Meeting your prospects where they are is a core tenet of inbound marketing. The publications and educational resources people consume will differ from industry to industry and persona to persona, but there is one online destination everyone has in common: social media.
Whether its Facebook, Twitter, LinkedIn or Instagram, your prospects are spending time on some form of social media platform.
Facebook usage may be declining among teens, but your B2B buyers probably aren’t teenagers. B2B decision-makers are still actively using the platform, and research supports the platform’s relevance:
- Facebook has 2.38 billion monthly active users and 1.56 billion daily active users
- 74% of people use Facebook for professional purposes
- 54% of B2B marketers say Facebook is their most important platform. Only 28% cited LinkedIn as their platform of choice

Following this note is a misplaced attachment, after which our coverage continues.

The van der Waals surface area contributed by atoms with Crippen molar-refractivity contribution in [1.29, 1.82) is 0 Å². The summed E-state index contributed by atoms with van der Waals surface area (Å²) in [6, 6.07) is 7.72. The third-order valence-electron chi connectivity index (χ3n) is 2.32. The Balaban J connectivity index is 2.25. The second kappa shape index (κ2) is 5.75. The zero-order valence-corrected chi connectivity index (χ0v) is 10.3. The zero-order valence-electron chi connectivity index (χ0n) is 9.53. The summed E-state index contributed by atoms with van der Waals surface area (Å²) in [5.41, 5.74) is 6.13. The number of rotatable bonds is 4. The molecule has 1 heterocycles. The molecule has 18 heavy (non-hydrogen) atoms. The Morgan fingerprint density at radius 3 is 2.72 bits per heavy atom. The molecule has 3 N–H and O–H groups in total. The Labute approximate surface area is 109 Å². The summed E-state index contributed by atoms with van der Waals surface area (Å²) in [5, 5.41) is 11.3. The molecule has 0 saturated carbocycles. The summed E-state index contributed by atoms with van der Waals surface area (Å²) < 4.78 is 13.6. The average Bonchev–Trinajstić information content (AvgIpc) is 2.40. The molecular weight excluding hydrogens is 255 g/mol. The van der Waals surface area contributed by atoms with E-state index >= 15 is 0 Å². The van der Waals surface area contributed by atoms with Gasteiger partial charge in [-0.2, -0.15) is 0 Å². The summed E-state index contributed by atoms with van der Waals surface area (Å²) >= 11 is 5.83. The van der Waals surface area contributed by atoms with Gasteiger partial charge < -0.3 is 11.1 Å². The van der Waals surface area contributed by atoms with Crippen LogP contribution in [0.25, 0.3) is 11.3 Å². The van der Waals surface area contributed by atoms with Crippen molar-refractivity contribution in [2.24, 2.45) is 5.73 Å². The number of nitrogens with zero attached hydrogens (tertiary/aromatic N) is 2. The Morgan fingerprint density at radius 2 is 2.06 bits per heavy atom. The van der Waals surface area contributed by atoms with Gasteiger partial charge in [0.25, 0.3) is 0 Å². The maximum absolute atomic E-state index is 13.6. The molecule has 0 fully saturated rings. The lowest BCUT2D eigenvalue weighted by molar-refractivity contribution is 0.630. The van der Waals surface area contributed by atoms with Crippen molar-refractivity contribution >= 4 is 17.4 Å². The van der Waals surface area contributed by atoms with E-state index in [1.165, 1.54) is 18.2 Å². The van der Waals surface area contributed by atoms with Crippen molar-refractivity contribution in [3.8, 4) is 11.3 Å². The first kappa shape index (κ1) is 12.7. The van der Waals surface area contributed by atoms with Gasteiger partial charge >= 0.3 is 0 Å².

Your Facebook Page Can Build Brand Equity
When prospective customers are considering your company’s solution, they’re going to look into who you are, what you do and what other people think of you. They’ll probably run your company name through a search engine and look for your company on relevant review sites. They’ll also check out your social media profiles.
If your company doesn’t have a Facebook page, your credibility may take a hit. Not having a Facebook profile will make you seem behind the times, while a well-maintained profile can strengthen your brand.
Like a website, a Facebook business profile has multiple pages. From your home page, visitors can see your profile picture, cover photo, an about section, reviews and recommendations, your business location, contact info and content you’ve posted. That single profile page can prove you’re real and currently doing business. On top of that, the content you share and the information you include in your bio shows your company’s values.
Do you have posts highlighting your customers and employees? Do you promote any awards you’ve won? Do you share the content your company is producing? All of those activities positively contribute to your brand.